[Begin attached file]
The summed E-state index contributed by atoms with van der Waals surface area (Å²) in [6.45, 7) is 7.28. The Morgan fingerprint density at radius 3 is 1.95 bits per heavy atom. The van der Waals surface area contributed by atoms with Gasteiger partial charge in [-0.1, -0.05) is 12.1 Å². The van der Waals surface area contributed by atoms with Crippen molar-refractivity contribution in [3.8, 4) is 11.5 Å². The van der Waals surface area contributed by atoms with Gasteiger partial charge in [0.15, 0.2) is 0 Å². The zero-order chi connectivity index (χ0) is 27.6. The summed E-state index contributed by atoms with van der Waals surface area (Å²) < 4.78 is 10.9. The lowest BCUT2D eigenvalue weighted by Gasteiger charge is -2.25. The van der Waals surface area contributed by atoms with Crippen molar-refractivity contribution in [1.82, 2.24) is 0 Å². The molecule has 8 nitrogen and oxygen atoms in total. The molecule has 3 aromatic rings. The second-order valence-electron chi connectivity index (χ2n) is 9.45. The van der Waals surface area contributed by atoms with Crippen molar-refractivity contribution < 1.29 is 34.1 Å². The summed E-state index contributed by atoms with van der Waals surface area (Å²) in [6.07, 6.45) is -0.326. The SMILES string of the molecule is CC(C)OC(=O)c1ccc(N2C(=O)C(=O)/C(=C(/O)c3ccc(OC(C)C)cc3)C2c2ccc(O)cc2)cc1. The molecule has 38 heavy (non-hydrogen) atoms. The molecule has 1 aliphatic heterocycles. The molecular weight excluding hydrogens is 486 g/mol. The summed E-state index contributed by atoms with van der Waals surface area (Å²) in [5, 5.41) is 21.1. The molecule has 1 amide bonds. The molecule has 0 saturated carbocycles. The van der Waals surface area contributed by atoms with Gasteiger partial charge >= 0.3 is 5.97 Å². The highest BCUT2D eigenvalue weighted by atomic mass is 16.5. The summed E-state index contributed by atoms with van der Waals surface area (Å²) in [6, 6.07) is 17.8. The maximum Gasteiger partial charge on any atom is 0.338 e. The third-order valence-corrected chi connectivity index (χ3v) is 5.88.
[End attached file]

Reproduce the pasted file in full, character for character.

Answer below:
The summed E-state index contributed by atoms with van der Waals surface area (Å²) in [6.45, 7) is 7.28. The Morgan fingerprint density at radius 3 is 1.95 bits per heavy atom. The van der Waals surface area contributed by atoms with Gasteiger partial charge in [-0.1, -0.05) is 12.1 Å². The van der Waals surface area contributed by atoms with Crippen molar-refractivity contribution in [3.8, 4) is 11.5 Å². The van der Waals surface area contributed by atoms with Gasteiger partial charge in [0.15, 0.2) is 0 Å². The zero-order chi connectivity index (χ0) is 27.6. The summed E-state index contributed by atoms with van der Waals surface area (Å²) < 4.78 is 10.9. The lowest BCUT2D eigenvalue weighted by Gasteiger charge is -2.25. The van der Waals surface area contributed by atoms with Crippen molar-refractivity contribution in [1.82, 2.24) is 0 Å². The molecule has 8 nitrogen and oxygen atoms in total. The molecule has 3 aromatic rings. The second-order valence-electron chi connectivity index (χ2n) is 9.45. The van der Waals surface area contributed by atoms with Crippen molar-refractivity contribution < 1.29 is 34.1 Å². The summed E-state index contributed by atoms with van der Waals surface area (Å²) in [6.07, 6.45) is -0.326. The SMILES string of the molecule is CC(C)OC(=O)c1ccc(N2C(=O)C(=O)/C(=C(/O)c3ccc(OC(C)C)cc3)C2c2ccc(O)cc2)cc1. The molecule has 38 heavy (non-hydrogen) atoms. The molecule has 1 aliphatic heterocycles. The molecular weight excluding hydrogens is 486 g/mol. The summed E-state index contributed by atoms with van der Waals surface area (Å²) in [5, 5.41) is 21.1. The molecule has 1 amide bonds. The molecule has 0 saturated carbocycles. The van der Waals surface area contributed by atoms with Gasteiger partial charge >= 0.3 is 5.97 Å². The highest BCUT2D eigenvalue weighted by atomic mass is 16.5. The summed E-state index contributed by atoms with van der Waals surface area (Å²) in [6, 6.07) is 17.8. The maximum Gasteiger partial charge on any atom is 0.338 e. The third-order valence-corrected chi connectivity index (χ3v) is 5.88.